4.2. Limitations and Future Research Directions
Despite the unique empirical contributions and practical implications, the present study has several limitations that must be highlighted. First, as the participants were conveniently sampled from three secondary schools in Hong Kong, our results may not be generalized into all secondary school students and other populations. Future studies are warranted to replicate the study findings with a more presentative sample and other groups such as primary school students. Second, we employed a cross-sectional survey design, which does not permit us to infer causal relations. A longitudinal or experimental study should be used to clarify directional effects in future. Third, we fully relied on using self-reports to measure the interested constructs, resulting in common method effects (i.e., flattened correlation coefficients). Using of alterative measures (e.g., an observational tool of autonomy-supportive teaching) can address this limitation. Third, a recent study found that coaches’ self-reported autonomy-supportive behaviors were not aligned with athletes’ perceptions [33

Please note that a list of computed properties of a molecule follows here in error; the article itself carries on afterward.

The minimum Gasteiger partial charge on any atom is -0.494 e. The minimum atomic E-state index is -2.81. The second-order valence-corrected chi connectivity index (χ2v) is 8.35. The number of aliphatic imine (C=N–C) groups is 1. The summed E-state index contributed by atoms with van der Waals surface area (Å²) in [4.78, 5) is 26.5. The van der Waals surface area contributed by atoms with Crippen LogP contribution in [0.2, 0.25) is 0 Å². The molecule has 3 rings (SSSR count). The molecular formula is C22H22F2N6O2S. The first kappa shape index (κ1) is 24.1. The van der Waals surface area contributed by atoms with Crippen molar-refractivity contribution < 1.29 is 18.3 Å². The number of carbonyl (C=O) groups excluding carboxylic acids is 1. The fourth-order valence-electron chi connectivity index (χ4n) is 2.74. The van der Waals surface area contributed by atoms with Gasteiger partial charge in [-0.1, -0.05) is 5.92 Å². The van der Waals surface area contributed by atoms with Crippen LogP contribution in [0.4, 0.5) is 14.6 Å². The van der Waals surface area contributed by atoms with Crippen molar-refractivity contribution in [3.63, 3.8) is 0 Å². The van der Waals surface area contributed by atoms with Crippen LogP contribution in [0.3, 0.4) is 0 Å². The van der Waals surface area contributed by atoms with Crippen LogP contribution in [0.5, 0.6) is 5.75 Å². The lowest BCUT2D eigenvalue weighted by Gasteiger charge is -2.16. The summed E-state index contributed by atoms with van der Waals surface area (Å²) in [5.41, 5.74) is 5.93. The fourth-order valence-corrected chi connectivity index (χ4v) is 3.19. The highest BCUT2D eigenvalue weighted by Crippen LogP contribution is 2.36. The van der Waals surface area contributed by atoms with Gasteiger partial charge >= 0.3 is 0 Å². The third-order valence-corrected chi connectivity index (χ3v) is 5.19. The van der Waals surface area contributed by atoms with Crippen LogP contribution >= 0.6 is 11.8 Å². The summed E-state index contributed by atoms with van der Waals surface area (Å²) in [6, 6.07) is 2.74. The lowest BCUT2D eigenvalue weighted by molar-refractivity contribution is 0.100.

]. Similarly, there might be disagreements between teachers’ reported autonomy-supportive teaching and students’ perceptions. It would be also interesting to examine whether teacher mindfulness can attenuate the potential disagreements [34
]. Finally, as there are both “bright” and “dark” pathways from interpersonal styles to the three basic psychological needs [32
], future research may test the interactive effect of controlling teaching and mindfulness on need satisfaction/frustration. In addition, additional outcomes such as student engagement and satisfaction as well as other health outcomes may also be included.